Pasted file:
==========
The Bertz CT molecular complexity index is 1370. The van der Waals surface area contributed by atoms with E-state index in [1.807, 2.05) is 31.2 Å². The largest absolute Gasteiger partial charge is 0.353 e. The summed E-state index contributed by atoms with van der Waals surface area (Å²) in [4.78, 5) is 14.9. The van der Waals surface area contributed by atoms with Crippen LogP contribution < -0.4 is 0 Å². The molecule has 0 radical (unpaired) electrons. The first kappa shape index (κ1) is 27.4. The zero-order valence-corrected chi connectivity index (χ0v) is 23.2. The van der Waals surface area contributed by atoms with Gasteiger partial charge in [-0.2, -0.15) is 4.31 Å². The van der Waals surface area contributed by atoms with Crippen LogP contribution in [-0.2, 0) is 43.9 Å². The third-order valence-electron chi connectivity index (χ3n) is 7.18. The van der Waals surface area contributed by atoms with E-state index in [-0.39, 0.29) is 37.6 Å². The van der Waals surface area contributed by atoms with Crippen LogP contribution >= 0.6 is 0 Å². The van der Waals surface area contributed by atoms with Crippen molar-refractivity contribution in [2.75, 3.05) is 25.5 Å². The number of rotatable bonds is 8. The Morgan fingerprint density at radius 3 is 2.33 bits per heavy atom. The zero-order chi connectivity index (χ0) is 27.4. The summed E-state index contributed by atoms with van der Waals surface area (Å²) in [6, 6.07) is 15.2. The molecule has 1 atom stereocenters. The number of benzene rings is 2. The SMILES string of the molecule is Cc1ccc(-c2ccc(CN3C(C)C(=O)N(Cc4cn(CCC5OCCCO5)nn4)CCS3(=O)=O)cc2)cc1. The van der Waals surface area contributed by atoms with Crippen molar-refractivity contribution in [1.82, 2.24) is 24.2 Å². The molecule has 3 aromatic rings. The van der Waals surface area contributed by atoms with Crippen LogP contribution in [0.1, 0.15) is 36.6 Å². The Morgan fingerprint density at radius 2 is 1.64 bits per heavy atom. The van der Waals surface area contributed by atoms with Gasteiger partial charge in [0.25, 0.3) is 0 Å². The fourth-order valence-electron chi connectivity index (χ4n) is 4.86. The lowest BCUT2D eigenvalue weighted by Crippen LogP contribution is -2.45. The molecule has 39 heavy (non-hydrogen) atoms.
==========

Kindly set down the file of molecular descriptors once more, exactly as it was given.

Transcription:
The Bertz CT molecular complexity index is 1370. The van der Waals surface area contributed by atoms with E-state index in [1.807, 2.05) is 31.2 Å². The largest absolute Gasteiger partial charge is 0.353 e. The summed E-state index contributed by atoms with van der Waals surface area (Å²) in [4.78, 5) is 14.9. The van der Waals surface area contributed by atoms with Crippen LogP contribution < -0.4 is 0 Å². The molecule has 0 radical (unpaired) electrons. The first kappa shape index (κ1) is 27.4. The zero-order valence-corrected chi connectivity index (χ0v) is 23.2. The van der Waals surface area contributed by atoms with Gasteiger partial charge in [-0.2, -0.15) is 4.31 Å². The van der Waals surface area contributed by atoms with Crippen LogP contribution in [-0.2, 0) is 43.9 Å². The third-order valence-electron chi connectivity index (χ3n) is 7.18. The van der Waals surface area contributed by atoms with E-state index in [-0.39, 0.29) is 37.6 Å². The van der Waals surface area contributed by atoms with Crippen LogP contribution >= 0.6 is 0 Å². The van der Waals surface area contributed by atoms with Crippen molar-refractivity contribution in [2.75, 3.05) is 25.5 Å². The number of rotatable bonds is 8. The Morgan fingerprint density at radius 3 is 2.33 bits per heavy atom. The zero-order chi connectivity index (χ0) is 27.4. The summed E-state index contributed by atoms with van der Waals surface area (Å²) in [6, 6.07) is 15.2. The molecule has 1 atom stereocenters. The number of benzene rings is 2. The SMILES string of the molecule is Cc1ccc(-c2ccc(CN3C(C)C(=O)N(Cc4cn(CCC5OCCCO5)nn4)CCS3(=O)=O)cc2)cc1. The van der Waals surface area contributed by atoms with Crippen molar-refractivity contribution in [1.82, 2.24) is 24.2 Å². The molecule has 3 aromatic rings. The van der Waals surface area contributed by atoms with Crippen LogP contribution in [0.1, 0.15) is 36.6 Å². The Morgan fingerprint density at radius 2 is 1.64 bits per heavy atom. The van der Waals surface area contributed by atoms with Gasteiger partial charge in [0.25, 0.3) is 0 Å². The fourth-order valence-electron chi connectivity index (χ4n) is 4.86. The lowest BCUT2D eigenvalue weighted by Crippen LogP contribution is -2.45. The molecule has 39 heavy (non-hydrogen) atoms.